Contractor says he wanted to avoid upsetting congressman
October 30, 2007
SAN DIEGO (AP) ” A defense contractor testified Tuesday that he never asked former U.S. Rep. Randy “Duke” Cunningham to return $100,000 toward his stay on a river yacht because the contractor didn’t want to upset the lawmaker.
Prosecutors claim that Brent Wilkes, 53, never tried to get the money back because the cash was a bribe.
“You did him a favor you didn’t have to do ” you let him stay on the boat,” said Phillip Halpern, a government lawyer.
Wilkes told jurors repeatedly in three hours of cross-examination that he wanted to keep Cunningham on his side, but said other congressman were more critical to securing nearly $90 million in Pentagon contracts for his document-digitization business. Those included former Appropriations Committee chair Jerry Lewis, R-Redlands, and former committee member John Doolittle, R-Rocklin.
During his testimony last Friday, Wilkes denied bribing Cunningham or any other members of Congress. On Tuesday, Wilkes again rejected the suggestion that he decided it was better for business to keep giving lawmaker meals, vacations and cash than to play by House rules on gifts and payments between contractors and congressmen.
The defense contractor did, however, admit that he never asked any of his lawyers or accountants to recoup the boat payments from Cunningham.
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“The consensus advice was that it was better not to pursue it,” Wilkes said.
Prosecutors also quizzed Wilkes about why he wired $525,000 to a New York mortgage firm, allegedly as a short-term investment, without asking for due diligence assessments, a formal prospectus or account statements. Wilkes explained that he received adequate assurances about the investment over the phone.
In his earlier testimony, Wilkes said he had no idea until he read in the papers that the money was eventually used to cover Cunningham’s mortgage on a $2.5 million mansion in Rancho Santa Fe.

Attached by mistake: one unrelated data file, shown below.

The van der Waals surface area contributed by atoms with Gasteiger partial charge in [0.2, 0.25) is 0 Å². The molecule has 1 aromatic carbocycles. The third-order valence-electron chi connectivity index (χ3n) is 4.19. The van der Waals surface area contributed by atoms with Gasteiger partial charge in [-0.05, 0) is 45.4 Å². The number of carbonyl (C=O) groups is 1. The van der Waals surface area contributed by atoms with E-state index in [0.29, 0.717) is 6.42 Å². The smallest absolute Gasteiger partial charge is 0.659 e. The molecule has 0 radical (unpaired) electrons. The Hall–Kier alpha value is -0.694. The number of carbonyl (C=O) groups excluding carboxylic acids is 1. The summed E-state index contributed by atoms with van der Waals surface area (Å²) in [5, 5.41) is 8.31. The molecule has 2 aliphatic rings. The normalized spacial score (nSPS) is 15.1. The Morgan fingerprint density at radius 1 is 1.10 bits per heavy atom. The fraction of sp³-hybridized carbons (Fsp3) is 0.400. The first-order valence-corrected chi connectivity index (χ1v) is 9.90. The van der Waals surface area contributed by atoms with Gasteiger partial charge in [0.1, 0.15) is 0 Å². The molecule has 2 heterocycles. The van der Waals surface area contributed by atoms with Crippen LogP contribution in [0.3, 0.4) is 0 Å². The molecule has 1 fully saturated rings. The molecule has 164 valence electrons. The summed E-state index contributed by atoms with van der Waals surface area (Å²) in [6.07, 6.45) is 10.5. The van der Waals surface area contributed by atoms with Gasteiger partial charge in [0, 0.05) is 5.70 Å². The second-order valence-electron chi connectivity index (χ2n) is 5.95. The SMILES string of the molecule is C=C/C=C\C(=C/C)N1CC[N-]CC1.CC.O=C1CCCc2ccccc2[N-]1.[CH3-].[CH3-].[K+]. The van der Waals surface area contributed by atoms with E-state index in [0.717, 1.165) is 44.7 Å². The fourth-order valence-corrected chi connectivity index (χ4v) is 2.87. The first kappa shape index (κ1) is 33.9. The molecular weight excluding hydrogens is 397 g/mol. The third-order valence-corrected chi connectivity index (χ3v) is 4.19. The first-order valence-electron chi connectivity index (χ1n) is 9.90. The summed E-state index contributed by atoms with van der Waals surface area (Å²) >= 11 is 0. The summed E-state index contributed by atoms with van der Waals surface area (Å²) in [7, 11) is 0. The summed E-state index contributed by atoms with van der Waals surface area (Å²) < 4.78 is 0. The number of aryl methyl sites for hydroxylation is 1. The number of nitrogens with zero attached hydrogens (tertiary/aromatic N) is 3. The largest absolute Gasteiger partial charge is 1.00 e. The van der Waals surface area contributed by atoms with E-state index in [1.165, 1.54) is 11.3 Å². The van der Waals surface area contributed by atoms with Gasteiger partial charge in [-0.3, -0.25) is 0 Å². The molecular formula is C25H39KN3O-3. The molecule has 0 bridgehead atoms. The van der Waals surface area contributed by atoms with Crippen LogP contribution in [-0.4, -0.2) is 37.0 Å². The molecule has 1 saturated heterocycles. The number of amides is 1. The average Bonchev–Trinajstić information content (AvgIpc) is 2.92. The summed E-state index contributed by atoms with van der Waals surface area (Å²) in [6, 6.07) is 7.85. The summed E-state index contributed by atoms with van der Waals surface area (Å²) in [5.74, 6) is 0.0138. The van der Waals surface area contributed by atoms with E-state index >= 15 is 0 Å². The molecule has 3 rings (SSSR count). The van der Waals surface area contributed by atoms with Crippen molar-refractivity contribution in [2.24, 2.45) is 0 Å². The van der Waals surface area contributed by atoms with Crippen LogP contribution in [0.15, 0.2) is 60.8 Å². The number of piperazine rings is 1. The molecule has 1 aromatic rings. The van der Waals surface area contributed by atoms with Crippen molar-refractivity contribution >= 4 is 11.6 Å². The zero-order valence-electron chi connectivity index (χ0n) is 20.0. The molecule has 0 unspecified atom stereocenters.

The contractor also insisted that he never he hired prostitutes for himself or the congressman, telling jurors that his nephew, an employee, had hired masseuses on a trip to Hawaii.
On Friday, Wilkes said that he had not recognized the two escorts who testified earlier that they had been paid to join the men in the hot tub of their private bungalow at the Hapuna Beach Prince Hotel in August 2003. One of the women said she went upstairs and had sex with a man she identified as Cunningham after he fed her grapes while she sat naked in the tub.
Cunningham pleaded guilty in 2005 to accepting $2.4 million in cash payments, jet flights, vacations and meals from Wilkes and another defense contractor in return for obtaining hundreds of millions in government contracts. The former Navy ace and lawmaker is housed in a prison cell across the street from San Diego’s downtown federal courthouse serving a 100-month sentence.
Wilkes has pleaded not guilty to multiple counts of conspiracy, bribery and fraud. If convicted, he could be sentenced to up to 20 years in prison.